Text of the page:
Working on my Freud chapter right now. Today this means going over my notes and putting what I think I will need in my outline. Doing so, I’m struck once again by Freud’s argumentation. Its bad. Particularly his proofs. They don’t really cut the mustard, especially with his relentless valorization and self-aggrandizement of psychoanalysis as a science.  They’re more a sickly mayo– bombastic, fat headed and so sure of themselves.

Take his metapsychological paper, The Unconscious. Here Freud spends the first section of the paper answering his critics and justifying the concept of the unconscious. At least, that’s what Freud seems to think he has done. The problem is that the three proofs Freud argues don’t justify a concept of the unconscious.

Lets take the first proof, the gaps hypothesis. First Freud sets up the problem something is lacking if we interpret every mental act as conscious; ‘conscious acts remain disconnected and unintelligible if we insist upon claiming that every mental act occurs in us must necessarily be experienced by us through consciousness.” So his solution is that we “fall into a demonstratable connection if we interpolate between them the  unconscious acts we have inferred.” But, this all rests on assumptions not the proofs Freud also assumes; 1) just cuz something is lacking doesn’t mean there is one general concept that exists and functions in the manner Freud assumes that can explain it 2) just because we interpolate something to explain acts doesn’t mean what we have infered has been proven, it only makes it a logical possibility.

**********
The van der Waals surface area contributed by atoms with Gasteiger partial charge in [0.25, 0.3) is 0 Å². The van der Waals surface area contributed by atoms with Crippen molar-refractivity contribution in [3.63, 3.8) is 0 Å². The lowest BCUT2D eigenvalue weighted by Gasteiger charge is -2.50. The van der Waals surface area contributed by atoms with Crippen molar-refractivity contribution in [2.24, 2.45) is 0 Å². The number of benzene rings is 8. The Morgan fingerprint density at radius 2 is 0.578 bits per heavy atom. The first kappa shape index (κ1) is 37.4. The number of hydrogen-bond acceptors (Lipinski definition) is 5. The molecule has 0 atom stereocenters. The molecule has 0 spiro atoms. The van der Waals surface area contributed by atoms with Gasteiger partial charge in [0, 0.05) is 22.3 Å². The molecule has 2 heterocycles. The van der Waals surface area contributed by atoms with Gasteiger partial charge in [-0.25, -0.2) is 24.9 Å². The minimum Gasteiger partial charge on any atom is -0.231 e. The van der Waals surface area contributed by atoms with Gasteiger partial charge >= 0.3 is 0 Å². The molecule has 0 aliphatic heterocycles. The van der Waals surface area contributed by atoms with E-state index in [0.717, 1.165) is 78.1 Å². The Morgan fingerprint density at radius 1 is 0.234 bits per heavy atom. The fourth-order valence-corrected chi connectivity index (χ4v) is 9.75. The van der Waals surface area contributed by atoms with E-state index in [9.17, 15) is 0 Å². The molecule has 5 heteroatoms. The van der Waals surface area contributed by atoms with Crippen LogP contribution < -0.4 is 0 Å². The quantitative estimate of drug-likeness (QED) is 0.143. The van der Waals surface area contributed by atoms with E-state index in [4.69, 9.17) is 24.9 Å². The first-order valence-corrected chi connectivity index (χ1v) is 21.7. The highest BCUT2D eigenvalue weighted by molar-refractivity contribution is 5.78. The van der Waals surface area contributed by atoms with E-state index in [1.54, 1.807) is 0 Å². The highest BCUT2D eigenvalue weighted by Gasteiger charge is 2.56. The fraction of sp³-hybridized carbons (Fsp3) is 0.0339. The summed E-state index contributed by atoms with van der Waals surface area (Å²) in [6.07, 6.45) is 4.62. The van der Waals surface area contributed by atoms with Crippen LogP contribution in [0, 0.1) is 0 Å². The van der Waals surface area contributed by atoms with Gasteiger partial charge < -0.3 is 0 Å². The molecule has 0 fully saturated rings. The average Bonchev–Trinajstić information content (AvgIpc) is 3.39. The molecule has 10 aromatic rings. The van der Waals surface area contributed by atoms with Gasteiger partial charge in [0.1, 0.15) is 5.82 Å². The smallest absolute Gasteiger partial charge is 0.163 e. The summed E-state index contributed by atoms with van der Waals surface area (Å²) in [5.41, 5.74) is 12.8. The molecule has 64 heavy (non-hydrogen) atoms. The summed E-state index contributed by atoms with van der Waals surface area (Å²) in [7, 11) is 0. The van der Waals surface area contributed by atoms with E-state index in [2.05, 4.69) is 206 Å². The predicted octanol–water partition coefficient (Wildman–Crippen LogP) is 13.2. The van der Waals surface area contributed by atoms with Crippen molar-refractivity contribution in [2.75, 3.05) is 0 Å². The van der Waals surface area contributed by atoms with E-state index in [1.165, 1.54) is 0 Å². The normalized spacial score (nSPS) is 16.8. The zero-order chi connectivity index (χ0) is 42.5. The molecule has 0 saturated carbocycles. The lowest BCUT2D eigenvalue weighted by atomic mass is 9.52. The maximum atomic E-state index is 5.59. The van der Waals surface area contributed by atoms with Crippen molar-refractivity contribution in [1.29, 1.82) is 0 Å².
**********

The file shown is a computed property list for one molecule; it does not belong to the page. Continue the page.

Does Freud provide substance to this logical possibility in his second proof? well he thinks he does. Hes living proof cuz Psychoanalysis works. In other words, because the psychoanalytic method is based on the theory of the unconscious, and the psychoanalytic method works, the unconscious must exist. Even if we ignore the question about whether the psychoanalytic method really does work- or at least whether it did work for doc Freud who supposedly never cured his patients- we still have the crucial point that things can be fixed without a proper theory of how they work. So, no proof there.

Freud’s third proof is trickier. He uses a rhetorical slight of hand. By insisting that any any given moment most of our memories, ideas, etc. are latent and therefore unconscious, the concept of the unconscious is justified. But what Freud calls the unconscious here is different then the psychoanalytic theory of the unconscious. The fact that im not constantly conscious of the fact I like blueberries with my museli is different then the oedipus complex.

So there you have it. Freud’s proofs of the unconscious. Not scientific, or logically convincing, but interesting. Although they would be a lot more interesting if they weren’t written by Freud.


This must have been done. Animism in Totem and Taboo as fetishism. Not Freudian fetishism, but Marxian, or Freudo-Marxian fetishism. ( Suddenly aware of how indicative this thought is of my standing as an academic in training where thoughts are not only valued by their merit but are given extra value if they haven’t been thought before. If such a thing is possible is it desirable? fodder for another post).